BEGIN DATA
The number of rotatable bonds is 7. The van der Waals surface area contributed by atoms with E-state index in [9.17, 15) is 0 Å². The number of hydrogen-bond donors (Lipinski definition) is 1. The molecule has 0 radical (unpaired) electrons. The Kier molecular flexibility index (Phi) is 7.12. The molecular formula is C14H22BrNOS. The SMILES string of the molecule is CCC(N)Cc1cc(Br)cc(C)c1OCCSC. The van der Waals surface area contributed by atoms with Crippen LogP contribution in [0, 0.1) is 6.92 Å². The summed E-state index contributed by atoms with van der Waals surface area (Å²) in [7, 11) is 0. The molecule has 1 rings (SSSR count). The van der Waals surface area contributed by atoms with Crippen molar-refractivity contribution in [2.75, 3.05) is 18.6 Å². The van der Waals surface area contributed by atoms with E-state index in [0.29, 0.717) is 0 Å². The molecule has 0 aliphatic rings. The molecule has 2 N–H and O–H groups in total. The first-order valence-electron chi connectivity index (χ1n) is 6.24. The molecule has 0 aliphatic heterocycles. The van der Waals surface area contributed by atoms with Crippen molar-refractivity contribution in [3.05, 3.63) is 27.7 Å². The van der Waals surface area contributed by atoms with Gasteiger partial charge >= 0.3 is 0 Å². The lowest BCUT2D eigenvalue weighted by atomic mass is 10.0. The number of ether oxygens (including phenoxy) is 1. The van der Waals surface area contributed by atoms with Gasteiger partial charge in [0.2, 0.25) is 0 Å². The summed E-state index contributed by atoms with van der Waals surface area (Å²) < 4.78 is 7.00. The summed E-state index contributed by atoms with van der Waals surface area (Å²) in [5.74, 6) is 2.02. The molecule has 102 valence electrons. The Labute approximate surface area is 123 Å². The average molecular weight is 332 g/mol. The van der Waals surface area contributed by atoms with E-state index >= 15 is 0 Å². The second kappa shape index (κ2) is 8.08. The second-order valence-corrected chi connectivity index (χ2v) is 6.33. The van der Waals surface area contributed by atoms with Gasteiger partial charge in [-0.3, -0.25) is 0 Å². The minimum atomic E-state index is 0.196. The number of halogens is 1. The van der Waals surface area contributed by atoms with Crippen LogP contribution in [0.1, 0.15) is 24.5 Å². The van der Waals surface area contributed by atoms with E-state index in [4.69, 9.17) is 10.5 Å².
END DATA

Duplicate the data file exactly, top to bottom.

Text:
The number of rotatable bonds is 7. The van der Waals surface area contributed by atoms with E-state index in [9.17, 15) is 0 Å². The number of hydrogen-bond donors (Lipinski definition) is 1. The molecule has 0 radical (unpaired) electrons. The Kier molecular flexibility index (Phi) is 7.12. The molecular formula is C14H22BrNOS. The SMILES string of the molecule is CCC(N)Cc1cc(Br)cc(C)c1OCCSC. The van der Waals surface area contributed by atoms with Crippen LogP contribution in [0, 0.1) is 6.92 Å². The summed E-state index contributed by atoms with van der Waals surface area (Å²) in [7, 11) is 0. The molecule has 1 rings (SSSR count). The van der Waals surface area contributed by atoms with Crippen molar-refractivity contribution in [2.75, 3.05) is 18.6 Å². The van der Waals surface area contributed by atoms with E-state index in [0.29, 0.717) is 0 Å². The molecule has 0 aliphatic rings. The molecule has 2 N–H and O–H groups in total. The first-order valence-electron chi connectivity index (χ1n) is 6.24. The molecule has 0 aliphatic heterocycles. The van der Waals surface area contributed by atoms with Crippen molar-refractivity contribution in [3.05, 3.63) is 27.7 Å². The van der Waals surface area contributed by atoms with Gasteiger partial charge >= 0.3 is 0 Å². The lowest BCUT2D eigenvalue weighted by atomic mass is 10.0. The number of ether oxygens (including phenoxy) is 1. The van der Waals surface area contributed by atoms with Gasteiger partial charge in [0.2, 0.25) is 0 Å². The summed E-state index contributed by atoms with van der Waals surface area (Å²) < 4.78 is 7.00. The summed E-state index contributed by atoms with van der Waals surface area (Å²) in [5.74, 6) is 2.02. The molecule has 102 valence electrons. The Labute approximate surface area is 123 Å². The average molecular weight is 332 g/mol. The van der Waals surface area contributed by atoms with E-state index >= 15 is 0 Å². The second kappa shape index (κ2) is 8.08. The second-order valence-corrected chi connectivity index (χ2v) is 6.33. The van der Waals surface area contributed by atoms with Gasteiger partial charge in [-0.3, -0.25) is 0 Å². The minimum atomic E-state index is 0.196. The number of halogens is 1. The van der Waals surface area contributed by atoms with Crippen LogP contribution in [0.1, 0.15) is 24.5 Å². The van der Waals surface area contributed by atoms with E-state index in [4.69, 9.17) is 10.5 Å².